10) Cleveland-Brian Butch
--I was having a discussion with one of my law school classmates two years ago about Brian Butch. I was expressing my excitement that the Badgers had signed a 6'11" McDonald's All-American from the state. My classmate, a life-long Madison resident who had followed basketball much more closely in her younger years looked back at me and said "Wait, this guy's from around here? Is he a tall skinny white guy?" "Yes," I replied. She then went on to cite Grant Johnson, and Sheboygan's own, Kurt Portmann, and then expressed doubt that Butch would pan out. I could have thrown out Brad Timmerman, as well, but I think we all fear the tall, unathletic white guy curse. I'm tempering my expectations, but I expect Butch to be solid. And he played with and against Lebron James in all-star games, so he's got to be a good fit of Cleveland, right?

11) Golden State-Joe Chapman
-Chapman's nothing special, but he'll start for Marquette this year because they need a 2-guard and everyone else has tranferred. I can never name anyone on Golden State, and I think that's a concerted effort on their part. Heck, I didn't even know what city the team was located in until I was 12 years old, since they don't use the city's name. Joe Chapman will be another good annonymous addition to the squad.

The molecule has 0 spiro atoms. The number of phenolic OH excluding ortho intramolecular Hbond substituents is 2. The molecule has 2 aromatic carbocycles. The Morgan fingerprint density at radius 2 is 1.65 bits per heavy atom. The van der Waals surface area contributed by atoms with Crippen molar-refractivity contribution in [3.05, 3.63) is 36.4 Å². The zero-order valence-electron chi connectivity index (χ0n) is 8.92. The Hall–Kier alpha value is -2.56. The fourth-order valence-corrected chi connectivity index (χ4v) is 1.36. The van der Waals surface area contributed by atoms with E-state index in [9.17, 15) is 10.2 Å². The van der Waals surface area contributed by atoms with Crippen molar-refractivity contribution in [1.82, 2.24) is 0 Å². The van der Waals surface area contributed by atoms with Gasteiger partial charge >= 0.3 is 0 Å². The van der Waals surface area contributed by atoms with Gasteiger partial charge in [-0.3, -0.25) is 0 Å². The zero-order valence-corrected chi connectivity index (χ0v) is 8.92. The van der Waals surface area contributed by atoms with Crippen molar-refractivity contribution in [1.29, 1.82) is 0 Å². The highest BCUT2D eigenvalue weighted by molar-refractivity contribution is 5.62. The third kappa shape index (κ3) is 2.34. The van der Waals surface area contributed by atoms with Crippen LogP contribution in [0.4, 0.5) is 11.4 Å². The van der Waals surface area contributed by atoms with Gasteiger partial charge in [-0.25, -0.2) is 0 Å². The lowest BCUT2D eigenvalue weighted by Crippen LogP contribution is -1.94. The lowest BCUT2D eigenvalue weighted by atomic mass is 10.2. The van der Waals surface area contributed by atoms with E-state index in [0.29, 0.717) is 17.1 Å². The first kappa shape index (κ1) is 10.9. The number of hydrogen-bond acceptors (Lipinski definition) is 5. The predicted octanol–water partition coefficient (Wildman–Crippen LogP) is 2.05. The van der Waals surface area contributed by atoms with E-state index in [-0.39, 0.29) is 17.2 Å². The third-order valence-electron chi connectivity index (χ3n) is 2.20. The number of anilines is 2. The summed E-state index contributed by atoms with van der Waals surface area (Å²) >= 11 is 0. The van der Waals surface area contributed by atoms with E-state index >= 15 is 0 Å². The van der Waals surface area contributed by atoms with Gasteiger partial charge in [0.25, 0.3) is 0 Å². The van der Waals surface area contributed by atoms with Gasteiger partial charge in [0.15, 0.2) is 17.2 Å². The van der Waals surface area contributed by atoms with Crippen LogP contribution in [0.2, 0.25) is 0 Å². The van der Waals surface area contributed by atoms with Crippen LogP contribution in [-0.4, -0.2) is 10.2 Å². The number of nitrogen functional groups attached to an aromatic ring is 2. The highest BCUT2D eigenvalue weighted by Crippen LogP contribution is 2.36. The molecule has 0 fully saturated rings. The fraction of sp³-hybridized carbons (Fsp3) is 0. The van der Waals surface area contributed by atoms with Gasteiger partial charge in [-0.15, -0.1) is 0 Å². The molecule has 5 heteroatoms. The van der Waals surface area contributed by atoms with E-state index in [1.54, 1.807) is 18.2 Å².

12) Seattle-Ray Nixon
--Well, it's the same story as last year for Ray Nixon--he's got the athletic ability, but can he stop and learn the game. It kind of reminds me of the days when Maurice Linton was the only guy on the Badgers, aside from Andy Kowske (Boo-Yah!), who could dunk. Nixon's more talented, though, and doesn't have the benefit of very little raw talent ahead of him. Seattle continue's their legacy of athletic forwards (Shawn Kemp, Dameon Mason) by taking Nixon here. Seeing as Alando Tucker's probably the only better raw athlete, the Sonics could do worse.

13) Portland-Mike Kinsella
--He's apparently another one of these 7-footers who can shoot the three. Doesn't anyone work on post moves anymore? Sounds like he could be the new scoring threat for Marquetter, but who knows? He hasn't seen the floor yet, but his experience at D-1 Rice and a year of junior college should serve hime well. Kinsella goes to Portland since his time in junior college undoubtedly leaves him best prepared of anyone for the low-level thugs he'll encounter in the Portland locker room.

14) Utah-Michael Flowers
--Some would argue with me, but it sounds to me like Flowers will push for some serious playing time this year. He's not the most heralded player in his recruiting class, but could turn out to be the most important this year. I wouldn't be shocked if he ate up the majority of the point guard minutes in Madison this year. The Badgers are losing a legend at this position, as are the Jazz, so Flowers will know the role and thrive with Utah.

15) Boston-DeAaron Williams
--Crazy athlete from Illinois could be special. Larry Bird's not walking through that door. Kevin McHale's not walking through that door. Why not Williams? Some would expect that Williams is the next Alando Tucker. Like Marquette fans claiming Dameon Mason is the next Dwyane Wade, Badger fans should calm down a bit. Although, as Mason is bound to show this year, don't take that excitement down too much. Yeah, I don't completely know what I'm saying either.

16) New York-Greg Stiemsma